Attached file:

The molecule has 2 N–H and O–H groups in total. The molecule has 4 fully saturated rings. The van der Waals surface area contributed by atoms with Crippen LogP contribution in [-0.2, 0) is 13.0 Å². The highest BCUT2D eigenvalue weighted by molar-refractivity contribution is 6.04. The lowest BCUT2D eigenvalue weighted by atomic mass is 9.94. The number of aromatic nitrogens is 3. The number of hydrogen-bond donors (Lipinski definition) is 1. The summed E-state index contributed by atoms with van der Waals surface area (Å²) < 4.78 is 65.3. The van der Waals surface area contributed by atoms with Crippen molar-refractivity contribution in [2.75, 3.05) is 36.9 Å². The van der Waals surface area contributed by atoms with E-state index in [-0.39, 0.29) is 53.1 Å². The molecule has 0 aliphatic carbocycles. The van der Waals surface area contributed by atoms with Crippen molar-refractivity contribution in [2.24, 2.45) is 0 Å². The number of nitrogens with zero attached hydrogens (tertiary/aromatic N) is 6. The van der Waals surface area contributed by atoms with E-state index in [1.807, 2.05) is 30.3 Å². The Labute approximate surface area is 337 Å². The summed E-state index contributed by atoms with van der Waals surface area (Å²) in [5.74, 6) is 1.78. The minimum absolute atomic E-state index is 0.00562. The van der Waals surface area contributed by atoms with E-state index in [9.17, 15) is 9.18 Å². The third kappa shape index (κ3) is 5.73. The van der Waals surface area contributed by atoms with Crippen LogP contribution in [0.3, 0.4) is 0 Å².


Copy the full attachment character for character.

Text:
The molecule has 2 N–H and O–H groups in total. The molecule has 4 fully saturated rings. The van der Waals surface area contributed by atoms with Crippen LogP contribution in [-0.2, 0) is 13.0 Å². The highest BCUT2D eigenvalue weighted by molar-refractivity contribution is 6.04. The lowest BCUT2D eigenvalue weighted by atomic mass is 9.94. The number of aromatic nitrogens is 3. The number of hydrogen-bond donors (Lipinski definition) is 1. The summed E-state index contributed by atoms with van der Waals surface area (Å²) < 4.78 is 65.3. The van der Waals surface area contributed by atoms with Crippen molar-refractivity contribution in [2.75, 3.05) is 36.9 Å². The van der Waals surface area contributed by atoms with E-state index in [-0.39, 0.29) is 53.1 Å². The molecule has 0 aliphatic carbocycles. The van der Waals surface area contributed by atoms with Crippen molar-refractivity contribution in [2.24, 2.45) is 0 Å². The number of nitrogens with zero attached hydrogens (tertiary/aromatic N) is 6. The van der Waals surface area contributed by atoms with E-state index in [1.807, 2.05) is 30.3 Å². The Labute approximate surface area is 337 Å². The summed E-state index contributed by atoms with van der Waals surface area (Å²) in [5.74, 6) is 1.78. The minimum absolute atomic E-state index is 0.00562. The van der Waals surface area contributed by atoms with E-state index in [9.17, 15) is 9.18 Å². The third kappa shape index (κ3) is 5.73. The van der Waals surface area contributed by atoms with Crippen LogP contribution in [0.3, 0.4) is 0 Å².